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Our Place in the World

Syreeta Bennett's picture



Francis D. Pastorius Elementary School is located at Chelten Avenue and Sprague Street. It is in an urban setting and goes from kindergarten to seventh. I wanted to do a blog on resources in the neighborhood because many of our students are not exposed to the many treasures in their own community.


It is not a secret, neighborhoods change and I think that my students would find it interesting to see how their neighborhood has changed. I have below two maps that shows how the immediate neighborhood change from 1871 to 1895.




Map image comes from Ward Maps



The lower map shows Pastorius School in 1871. As you can see, Pastorius School did not exist and was part of the Bover Estate. From here you can lead discussions on who was the Bover family and what did they do.The top map is a map from 1895 and Pastorius School is now there. Comparing the two maps can lead to rich discussions in the classroom. From 1871 to 1895 there is a vast amount of development and this can lead to discussions on what caused this development, was it economical, social or cultural? I can also have the students look at census information and track when did the neighborhood become predominately African-American and what caused this shift. You can also have them research about Frances D. Pastorius. You can also have children map the area as it is today. The lessons from just introducing two maps can be endless.


Frances D. Pastorius

Who was Frances D. Pastorius and why is our school named after him is a typical question I hear. Frances D. Pastorius founded Germantown. Like William Penn, he too sought a land to practice religion freely. Pastorius was a prolific writer and he was the leader of America's first formal anti-slavery protest. Below I have a link to Pastorius first impression of America. One activity that I can do with my students is to desrcibe their first impression of the school when they first came.


Awbury Arboretum

In fifth grade we begin to look at adaptions and ecology and while many of my children know about the ocean, and even the rainforest, their knowledge about their own ecosystem is non-existent. In fact, I didn't know that our ecosystem is called the Decidous Forest. As a teacher, I am always questioning how I can best bring a lesson alive and so when teaching adaption , I found a hidden gem.

Awbury Arboretum is located on Chew Avenue, about three blocks from my school. It was like stepping into a living example of our ecosystem. It is 55 acres of trees and shrubs native to the area. They also have a pond that creates a wetland. Awbury has a field studies program that focuses on the enviornment and ecology. My kids enjoyed it and I am definitely going to go back with my students.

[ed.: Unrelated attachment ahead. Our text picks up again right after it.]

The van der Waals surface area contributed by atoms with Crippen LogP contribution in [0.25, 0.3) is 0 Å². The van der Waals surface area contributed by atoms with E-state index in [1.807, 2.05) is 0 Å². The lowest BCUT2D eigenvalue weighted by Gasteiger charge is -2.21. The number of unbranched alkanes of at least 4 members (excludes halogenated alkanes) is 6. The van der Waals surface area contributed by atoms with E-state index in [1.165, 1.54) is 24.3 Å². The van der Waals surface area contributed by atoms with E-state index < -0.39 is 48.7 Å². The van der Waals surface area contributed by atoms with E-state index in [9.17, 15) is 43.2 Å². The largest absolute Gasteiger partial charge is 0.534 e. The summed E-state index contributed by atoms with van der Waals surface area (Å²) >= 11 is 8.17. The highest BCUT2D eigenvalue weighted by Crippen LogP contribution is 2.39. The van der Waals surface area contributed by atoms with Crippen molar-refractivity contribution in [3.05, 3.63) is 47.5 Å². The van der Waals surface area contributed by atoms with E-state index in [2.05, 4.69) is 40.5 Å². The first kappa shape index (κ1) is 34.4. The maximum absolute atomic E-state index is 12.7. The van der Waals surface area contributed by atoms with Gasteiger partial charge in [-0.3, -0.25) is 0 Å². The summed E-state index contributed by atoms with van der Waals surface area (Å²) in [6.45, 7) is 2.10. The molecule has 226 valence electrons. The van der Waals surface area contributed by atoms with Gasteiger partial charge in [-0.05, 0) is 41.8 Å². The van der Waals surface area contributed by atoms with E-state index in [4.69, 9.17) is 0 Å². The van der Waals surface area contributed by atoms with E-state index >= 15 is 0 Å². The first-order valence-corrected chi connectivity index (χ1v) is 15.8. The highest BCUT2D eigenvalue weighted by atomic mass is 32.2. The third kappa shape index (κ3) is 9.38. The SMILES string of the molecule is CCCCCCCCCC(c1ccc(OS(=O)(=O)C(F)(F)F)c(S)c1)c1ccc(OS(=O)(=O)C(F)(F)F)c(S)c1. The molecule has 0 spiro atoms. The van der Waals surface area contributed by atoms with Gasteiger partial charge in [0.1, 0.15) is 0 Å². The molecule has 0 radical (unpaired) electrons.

The Disappearnce of Germantown Watersheds

Our lesson on watersheds, had me thinking about existing watersheds in Germantown. I remember while visiting Awbury that the creek that was once there was no longer there and that memory with our lesson had me wondering is there any creeks in Germantown? So, I went to the web-site Philly H20 and discovered that the creeks no longer exist. On the site, there is a before map that shows the Winghocking Creek and the Rock Run Creek. The next map shows the creeks' disappearance and the following map shows that they were replaced by the sewer system. I found this site interested because it had a picture of the building of the sewer at Winghocking Creek but it also led to questions. For example, what health issues were prevalent before sewers and what health issues may exist now? I also wonder how has the environment been affected because of the destruction of the creeks. A great exercise for my students could be mapping the natural resources in their community.



The Germantown Historical Society


The Germantown Historical Sociery is an excellent place to take students to help them gain further knowledge about their neighborhood. The Society was founded in 1901. The society has a museum and archive that houses more than 50,000 objects, documents and photographs. The Society also offers many programs fom K to 12. Some that might interest my students was Introduction to Historic Germantown and Gadgets and Gizmos:industry in Germantown. They also have a program for middle school students that looks at family names and their history. In addition, they provide walking tours to historical sites throughout the community. I believe that exposing my children to the Germantown Historical Society is beneficial because it is history come alive. It will allow them to question why has society change and what caused those changes. I also hope to further their questioning about Germantown in the future and what it would look like.



Using Inquiry in the Classroom

This year, I hope to do one or two guided inquiry projects that encompasses all subjects. I like the idea of doing these projects because even though they are based on students' interest they also teach students how to do research. For many of my students this type of learning will be new to them. One of the guided Inquiry projects i will like them to do is to focus on their neighborhood Germantown. Within this very broad sprectrum, they could look at different aspects. For example, they could research historical events, haunted houses, their street, parks, etc. My role will be to guide them towrds resources, to ask questions and to learn from them.